Field investigation and simulation of nutrient control in a fish-hatchery wastewater stabilization pond system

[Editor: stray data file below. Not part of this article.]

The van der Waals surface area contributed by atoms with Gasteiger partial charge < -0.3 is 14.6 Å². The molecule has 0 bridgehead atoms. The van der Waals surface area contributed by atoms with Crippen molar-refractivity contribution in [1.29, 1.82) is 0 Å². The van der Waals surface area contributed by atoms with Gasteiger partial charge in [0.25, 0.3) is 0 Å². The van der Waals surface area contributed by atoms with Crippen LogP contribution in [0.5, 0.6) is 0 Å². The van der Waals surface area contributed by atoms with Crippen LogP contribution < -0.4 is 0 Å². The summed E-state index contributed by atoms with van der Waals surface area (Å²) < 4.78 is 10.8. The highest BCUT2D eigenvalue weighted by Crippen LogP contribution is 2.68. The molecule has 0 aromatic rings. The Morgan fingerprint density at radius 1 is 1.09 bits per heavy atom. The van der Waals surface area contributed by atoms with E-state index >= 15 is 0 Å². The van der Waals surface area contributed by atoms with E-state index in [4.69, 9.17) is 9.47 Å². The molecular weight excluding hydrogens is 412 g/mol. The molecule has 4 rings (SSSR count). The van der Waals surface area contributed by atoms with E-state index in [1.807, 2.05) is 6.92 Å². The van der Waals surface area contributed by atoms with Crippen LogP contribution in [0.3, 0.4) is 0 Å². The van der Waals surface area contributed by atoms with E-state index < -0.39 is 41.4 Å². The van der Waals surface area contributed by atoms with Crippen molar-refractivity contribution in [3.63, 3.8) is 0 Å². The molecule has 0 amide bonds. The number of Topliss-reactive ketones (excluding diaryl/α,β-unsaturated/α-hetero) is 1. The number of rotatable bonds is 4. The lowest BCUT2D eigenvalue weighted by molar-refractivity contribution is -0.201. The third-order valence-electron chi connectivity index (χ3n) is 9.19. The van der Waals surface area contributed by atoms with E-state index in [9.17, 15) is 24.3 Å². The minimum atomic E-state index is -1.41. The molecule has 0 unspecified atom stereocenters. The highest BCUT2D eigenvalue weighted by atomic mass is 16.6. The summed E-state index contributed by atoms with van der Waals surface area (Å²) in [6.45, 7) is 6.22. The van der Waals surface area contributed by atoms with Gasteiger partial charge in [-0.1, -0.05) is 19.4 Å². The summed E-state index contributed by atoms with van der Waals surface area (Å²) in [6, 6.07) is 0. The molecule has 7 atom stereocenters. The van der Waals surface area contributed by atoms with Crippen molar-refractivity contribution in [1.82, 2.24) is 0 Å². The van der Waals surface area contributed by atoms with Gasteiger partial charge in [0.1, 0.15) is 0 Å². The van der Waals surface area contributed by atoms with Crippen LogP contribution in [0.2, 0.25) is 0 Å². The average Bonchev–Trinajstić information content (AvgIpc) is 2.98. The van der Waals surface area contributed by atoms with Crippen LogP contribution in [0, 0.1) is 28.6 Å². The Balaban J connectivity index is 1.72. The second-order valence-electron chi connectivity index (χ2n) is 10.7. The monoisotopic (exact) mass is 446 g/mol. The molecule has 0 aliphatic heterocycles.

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The aquaculture sector has been the fastest growing animal food producer since the 1970’s. With such a fast growth rate, ecological problems have arisen due to the lack of ability to control nutrient run off in coastal systems. Conversely, land-based fisheries provide an ecologically sustainable solution to controlling the effects of pollution by regulating the effluent wastewater. A land-based fishery’s wastewater stabilization pond system (WSPS) in south-central Ontario, Canada, was characterized for its treatment of phosphorus (P) after experiencing occasional exceedances of their effluent compliance limits. An iron and aluminum oxide based media implemented as an advanced filtration was investigated as a possible treatment solution. Background testing was performed to characterize the water column as well as the sediment-water interface. The WSPS was characterized as two distinct systems. The primary loading system consisted of two slow flow but high concentration of P ponds that remove the majority of P. The primary system also had the greatest potential for P desorption from the sediments if the overlying P concentrations were to change. The secondary system is a polishing system with the majority of the flow but minimal P loading and removal. An iron and aluminum oxide based medium was characterized for its P removal. Three lab-scale tests were run; a short-term semi batch test to predict the maximum P removal using Langmuir’s isotherm, a long-term semi-batch test to quantify the total P removal, and a column flow-through test to better quantify the medium’s P removal as a lab-scale simulation of a field implementation. The medium removed around 9 mgP/gmedia depending on the particle size and contact time. Langmuir’s isotherm severely under predicted the maximum removal capacity in comparison to the long-term physical tests. A hydrodynamic simulation coupled with a water quality model was developed to investigate the impacts on the WSPS if the advanced P filtration system using the proprietary medium previously investigated was implemented. The maximum treatment flow modelled without significant continuity errors removed 31.8% of the inlet P load. Suggestions for siting the advanced P filtration system have been discussed based on the needs of the fishery.